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    How long a carry belt really lasts, they wear out just like magazines and holsters. How to check all of the above and make sure they will not fail out and about. The sound of a magazine or firearm hitting the ground is a not fun thing to hear in a store.
    I know not what this "overkill" means.

    Honing the knives, Cleaning the longguns, Stocking up ammo.

  9. #38
    VIP Member Array TN_Mike's Avatar
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    Quote Originally Posted by TommyGun4169 View Post
    Stay away from mediocre guns, buy quality from the get go.
    Certain guns are hard to get holsters for,
    Don't get involved with "Glamor Ammo". Just because it's sold 20 to a box and has a fancy name doesn't make it any better than the good old fashioned stuff thats sold 50 to a box.
    Full Metal Jacket ammo isn't a bad thing and it beats no ammo at all.
    The price of both guns and ammo was going to get ridiculous, had I known I would have bought more back then instead of now.
    I'm afraid you still have a lot to be learned, at least about ammo.

    The premium ammo, normally sold 20 or 25 to a box, does indeed outperform the stuff sold 50 to a box by a very wide margin. I would urge you to view this guys Youtube channel: tnoutdoors9's Channel - YouTube And you will see some excellent ammo tests done and they show, quite clearly, that the stuff you buy in 50 round boxes isn't really fit for self defense. And as far as full metal jacket goes? Telling someone it is ok to use for self defense is completely unrealistic. FMJ in some calibers (9mm especially) tends to zip right through people and have little to no immediate effect on them. It certainly doesn't take them out of the fight unless a solid head shot is made.
    marcclarke likes this.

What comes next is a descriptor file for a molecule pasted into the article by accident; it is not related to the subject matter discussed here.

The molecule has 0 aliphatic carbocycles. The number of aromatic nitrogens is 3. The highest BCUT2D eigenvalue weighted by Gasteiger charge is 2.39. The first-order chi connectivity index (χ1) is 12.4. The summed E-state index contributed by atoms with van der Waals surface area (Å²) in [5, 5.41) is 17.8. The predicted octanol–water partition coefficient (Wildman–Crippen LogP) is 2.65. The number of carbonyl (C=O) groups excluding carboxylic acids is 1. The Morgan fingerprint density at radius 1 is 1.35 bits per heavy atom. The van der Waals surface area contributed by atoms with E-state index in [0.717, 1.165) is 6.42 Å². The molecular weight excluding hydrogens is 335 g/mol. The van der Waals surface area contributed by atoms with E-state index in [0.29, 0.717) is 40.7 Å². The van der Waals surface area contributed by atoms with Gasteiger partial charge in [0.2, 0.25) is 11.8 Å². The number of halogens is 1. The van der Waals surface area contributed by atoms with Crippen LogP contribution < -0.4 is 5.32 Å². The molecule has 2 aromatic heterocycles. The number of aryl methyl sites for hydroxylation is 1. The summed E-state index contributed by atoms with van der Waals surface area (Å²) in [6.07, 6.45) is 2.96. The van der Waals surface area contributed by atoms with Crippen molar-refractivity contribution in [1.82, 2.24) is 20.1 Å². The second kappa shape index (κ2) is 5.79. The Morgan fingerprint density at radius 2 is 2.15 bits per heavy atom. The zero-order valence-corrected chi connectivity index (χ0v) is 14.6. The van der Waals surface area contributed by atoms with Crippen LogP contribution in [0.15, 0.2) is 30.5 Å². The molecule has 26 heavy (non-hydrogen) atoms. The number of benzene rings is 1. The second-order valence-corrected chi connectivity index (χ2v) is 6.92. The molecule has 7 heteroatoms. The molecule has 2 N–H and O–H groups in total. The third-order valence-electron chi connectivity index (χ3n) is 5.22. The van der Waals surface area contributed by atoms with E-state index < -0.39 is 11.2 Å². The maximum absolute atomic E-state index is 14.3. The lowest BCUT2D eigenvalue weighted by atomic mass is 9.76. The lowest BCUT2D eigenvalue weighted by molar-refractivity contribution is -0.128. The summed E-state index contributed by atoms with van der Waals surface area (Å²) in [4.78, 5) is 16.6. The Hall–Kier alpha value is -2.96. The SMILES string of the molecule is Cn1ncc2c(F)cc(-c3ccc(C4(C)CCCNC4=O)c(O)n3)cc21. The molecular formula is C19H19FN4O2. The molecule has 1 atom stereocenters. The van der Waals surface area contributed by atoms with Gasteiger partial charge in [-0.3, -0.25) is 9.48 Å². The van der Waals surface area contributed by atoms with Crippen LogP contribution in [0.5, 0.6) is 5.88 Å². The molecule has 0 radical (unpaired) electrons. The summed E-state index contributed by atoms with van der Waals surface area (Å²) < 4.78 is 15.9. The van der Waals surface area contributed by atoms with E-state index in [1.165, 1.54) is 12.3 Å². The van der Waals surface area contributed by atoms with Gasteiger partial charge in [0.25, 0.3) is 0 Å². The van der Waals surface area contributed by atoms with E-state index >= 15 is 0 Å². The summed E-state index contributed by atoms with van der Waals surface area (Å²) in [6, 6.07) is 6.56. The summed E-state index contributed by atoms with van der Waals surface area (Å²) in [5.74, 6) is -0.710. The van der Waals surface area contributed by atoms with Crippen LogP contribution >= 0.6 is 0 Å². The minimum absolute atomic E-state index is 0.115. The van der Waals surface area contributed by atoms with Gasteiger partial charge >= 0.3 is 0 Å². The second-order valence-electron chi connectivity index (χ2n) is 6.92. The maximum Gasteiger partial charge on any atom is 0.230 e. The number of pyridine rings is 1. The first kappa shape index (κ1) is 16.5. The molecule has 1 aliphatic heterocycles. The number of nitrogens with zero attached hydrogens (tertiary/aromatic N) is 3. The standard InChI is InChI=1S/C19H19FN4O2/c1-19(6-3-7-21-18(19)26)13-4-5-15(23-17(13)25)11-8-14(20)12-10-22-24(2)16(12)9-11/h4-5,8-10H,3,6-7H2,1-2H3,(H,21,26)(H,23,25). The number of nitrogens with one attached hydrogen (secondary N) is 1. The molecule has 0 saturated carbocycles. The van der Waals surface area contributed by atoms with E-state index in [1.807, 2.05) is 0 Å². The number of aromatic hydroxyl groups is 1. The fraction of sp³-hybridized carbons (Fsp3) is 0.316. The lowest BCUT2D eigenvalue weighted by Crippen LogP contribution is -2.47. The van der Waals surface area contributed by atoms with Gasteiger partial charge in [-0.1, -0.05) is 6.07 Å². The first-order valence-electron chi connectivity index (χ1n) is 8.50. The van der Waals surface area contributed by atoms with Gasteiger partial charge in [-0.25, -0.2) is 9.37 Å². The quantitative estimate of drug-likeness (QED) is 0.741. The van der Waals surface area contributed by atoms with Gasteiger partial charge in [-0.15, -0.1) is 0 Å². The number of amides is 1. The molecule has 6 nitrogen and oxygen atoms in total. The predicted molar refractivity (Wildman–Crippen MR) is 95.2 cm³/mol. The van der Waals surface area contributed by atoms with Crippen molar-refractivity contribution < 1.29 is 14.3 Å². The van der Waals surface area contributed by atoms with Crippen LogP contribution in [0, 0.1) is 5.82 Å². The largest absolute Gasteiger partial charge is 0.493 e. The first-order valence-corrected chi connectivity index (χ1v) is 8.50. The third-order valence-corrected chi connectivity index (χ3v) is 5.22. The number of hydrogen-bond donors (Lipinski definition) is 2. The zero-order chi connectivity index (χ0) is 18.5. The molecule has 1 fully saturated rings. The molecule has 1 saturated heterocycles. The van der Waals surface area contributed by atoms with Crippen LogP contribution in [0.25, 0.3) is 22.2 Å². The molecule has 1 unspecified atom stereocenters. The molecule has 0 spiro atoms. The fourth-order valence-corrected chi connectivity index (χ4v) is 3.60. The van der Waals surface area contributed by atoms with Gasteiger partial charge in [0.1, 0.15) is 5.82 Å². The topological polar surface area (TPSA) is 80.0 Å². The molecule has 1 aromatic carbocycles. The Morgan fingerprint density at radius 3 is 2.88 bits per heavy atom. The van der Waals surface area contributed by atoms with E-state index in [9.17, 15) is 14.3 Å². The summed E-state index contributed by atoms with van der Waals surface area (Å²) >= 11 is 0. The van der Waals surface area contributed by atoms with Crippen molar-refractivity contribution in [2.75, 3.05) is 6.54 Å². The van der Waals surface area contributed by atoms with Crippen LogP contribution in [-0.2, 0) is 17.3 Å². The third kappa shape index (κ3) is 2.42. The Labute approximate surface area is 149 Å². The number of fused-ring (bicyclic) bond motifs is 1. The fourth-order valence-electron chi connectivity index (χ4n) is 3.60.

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  10. #39
    Distinguished Member Array TerriLi's Avatar
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    Ammo is so important, its like trying to run an indy car on 87 is going to cause problems. Feed them right and it will run, but performance is also critical. FMJ shouldn't be thought of as self defense ammo, .22 mag is one exception to that rule. FMJ is a legal nightmare, so don't use it!
    TN_Mike likes this.
    I know not what this "overkill" means.

    Honing the knives, Cleaning the longguns, Stocking up ammo.

  11. #40
    VIP Member Array TN_Mike's Avatar
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    Quote Originally Posted by TerriLi View Post
    Ammo is so important, its like trying to run an indy car on 87 is going to cause problems. Feed them right and it will run, but performance is also critical. FMJ shouldn't be thought of as self defense ammo, .22 mag is one exception to that rule. FMJ is a legal nightmare, so don't use it!
    FMJ surely could be a legal nightmare. One thing you can do to mitigate possible legal problems is (and I learned this from Massad Ayoob) find out what ammo your local police/sheriffs department issues and use it yourself. In the event, God forbid, you ever have to shoot someone, in court it would be hard for a lawyer to argue that you used ammo that was in some way negligent because you could point to the fact that the police in your town use the same ammo that you used.
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  12. #41
    Member Array Aduc's Avatar
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    Good stuff guys, thanks for the input!
    I work for a company that offers firearms training in Florida, Colorado, Iowa, Wisconsin and soon to be Minnesota. Please visit our website below or check us out on http://facebook.com/equip2conceal

    www.equip2conceal.com

  13. #42
    VIP Member Array farronwolf's Avatar
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    Lots of good info in this thread. I try to cover different carry options ect, during our classes, ammo, holsters, and of course a full understanding of the laws are a must. But one thing that I require during my classes is that they watch this video. This is not a state requirement, it is my personal adjenda.

    His name is Lance Thomas and he has some good advice for anyone who arms themselves whether at home or in public.

    Just remember that shot placement is much more important with what you carry than how big a bang you get with each trigger pull.
    www.ddchl.com
    Texas CHL Instructor
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    NRA Instructor